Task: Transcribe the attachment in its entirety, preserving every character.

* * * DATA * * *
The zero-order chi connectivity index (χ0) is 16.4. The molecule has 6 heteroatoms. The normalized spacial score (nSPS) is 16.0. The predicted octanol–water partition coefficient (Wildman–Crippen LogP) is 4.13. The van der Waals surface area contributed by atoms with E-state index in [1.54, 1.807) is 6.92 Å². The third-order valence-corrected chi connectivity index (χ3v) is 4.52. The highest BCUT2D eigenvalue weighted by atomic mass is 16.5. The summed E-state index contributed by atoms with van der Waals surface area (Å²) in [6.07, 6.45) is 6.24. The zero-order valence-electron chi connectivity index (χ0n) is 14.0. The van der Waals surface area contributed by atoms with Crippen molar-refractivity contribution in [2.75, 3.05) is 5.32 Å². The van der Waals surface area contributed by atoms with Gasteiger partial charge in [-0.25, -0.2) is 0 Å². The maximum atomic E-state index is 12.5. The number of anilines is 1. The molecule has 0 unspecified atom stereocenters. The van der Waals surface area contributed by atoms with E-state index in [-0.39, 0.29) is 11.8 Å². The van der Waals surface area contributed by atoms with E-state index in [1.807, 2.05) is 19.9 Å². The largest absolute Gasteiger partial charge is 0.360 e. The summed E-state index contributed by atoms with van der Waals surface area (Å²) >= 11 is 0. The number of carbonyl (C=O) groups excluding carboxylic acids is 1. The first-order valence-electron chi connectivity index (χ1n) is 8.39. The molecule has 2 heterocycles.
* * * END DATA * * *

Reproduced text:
The zero-order chi connectivity index (χ0) is 16.4. The molecule has 6 heteroatoms. The normalized spacial score (nSPS) is 16.0. The predicted octanol–water partition coefficient (Wildman–Crippen LogP) is 4.13. The van der Waals surface area contributed by atoms with E-state index in [1.54, 1.807) is 6.92 Å². The third-order valence-corrected chi connectivity index (χ3v) is 4.52. The highest BCUT2D eigenvalue weighted by atomic mass is 16.5. The summed E-state index contributed by atoms with van der Waals surface area (Å²) in [6.07, 6.45) is 6.24. The zero-order valence-electron chi connectivity index (χ0n) is 14.0. The van der Waals surface area contributed by atoms with Crippen molar-refractivity contribution in [2.75, 3.05) is 5.32 Å². The van der Waals surface area contributed by atoms with Gasteiger partial charge in [-0.25, -0.2) is 0 Å². The maximum atomic E-state index is 12.5. The number of anilines is 1. The molecule has 0 unspecified atom stereocenters. The van der Waals surface area contributed by atoms with E-state index in [-0.39, 0.29) is 11.8 Å². The van der Waals surface area contributed by atoms with E-state index in [1.807, 2.05) is 19.9 Å². The largest absolute Gasteiger partial charge is 0.360 e. The summed E-state index contributed by atoms with van der Waals surface area (Å²) >= 11 is 0. The number of carbonyl (C=O) groups excluding carboxylic acids is 1. The first-order valence-electron chi connectivity index (χ1n) is 8.39. The molecule has 2 heterocycles.